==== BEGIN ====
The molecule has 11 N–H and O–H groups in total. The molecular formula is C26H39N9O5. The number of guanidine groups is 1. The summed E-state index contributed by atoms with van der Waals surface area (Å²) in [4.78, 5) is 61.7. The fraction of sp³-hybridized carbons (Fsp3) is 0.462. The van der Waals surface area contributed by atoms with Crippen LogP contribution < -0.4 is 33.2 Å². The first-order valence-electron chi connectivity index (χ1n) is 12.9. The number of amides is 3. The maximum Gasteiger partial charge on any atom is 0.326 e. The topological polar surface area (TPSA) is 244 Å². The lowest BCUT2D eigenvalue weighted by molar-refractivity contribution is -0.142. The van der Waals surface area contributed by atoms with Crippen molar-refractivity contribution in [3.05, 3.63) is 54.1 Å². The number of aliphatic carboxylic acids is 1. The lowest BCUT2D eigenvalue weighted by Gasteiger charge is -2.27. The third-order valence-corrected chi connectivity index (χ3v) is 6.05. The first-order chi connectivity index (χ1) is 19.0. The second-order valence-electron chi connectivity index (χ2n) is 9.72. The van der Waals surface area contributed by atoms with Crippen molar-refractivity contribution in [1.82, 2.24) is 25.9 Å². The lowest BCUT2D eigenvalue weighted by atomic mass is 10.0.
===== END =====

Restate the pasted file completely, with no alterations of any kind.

The molecule has 11 N–H and O–H groups in total. The molecular formula is C26H39N9O5. The number of guanidine groups is 1. The summed E-state index contributed by atoms with van der Waals surface area (Å²) in [4.78, 5) is 61.7. The fraction of sp³-hybridized carbons (Fsp3) is 0.462. The van der Waals surface area contributed by atoms with Crippen LogP contribution < -0.4 is 33.2 Å². The first-order valence-electron chi connectivity index (χ1n) is 12.9. The number of amides is 3. The maximum Gasteiger partial charge on any atom is 0.326 e. The topological polar surface area (TPSA) is 244 Å². The lowest BCUT2D eigenvalue weighted by molar-refractivity contribution is -0.142. The van der Waals surface area contributed by atoms with Crippen molar-refractivity contribution in [3.05, 3.63) is 54.1 Å². The number of aliphatic carboxylic acids is 1. The lowest BCUT2D eigenvalue weighted by Gasteiger charge is -2.27. The third-order valence-corrected chi connectivity index (χ3v) is 6.05. The first-order chi connectivity index (χ1) is 19.0. The second-order valence-electron chi connectivity index (χ2n) is 9.72. The van der Waals surface area contributed by atoms with Crippen molar-refractivity contribution in [1.82, 2.24) is 25.9 Å². The lowest BCUT2D eigenvalue weighted by atomic mass is 10.0.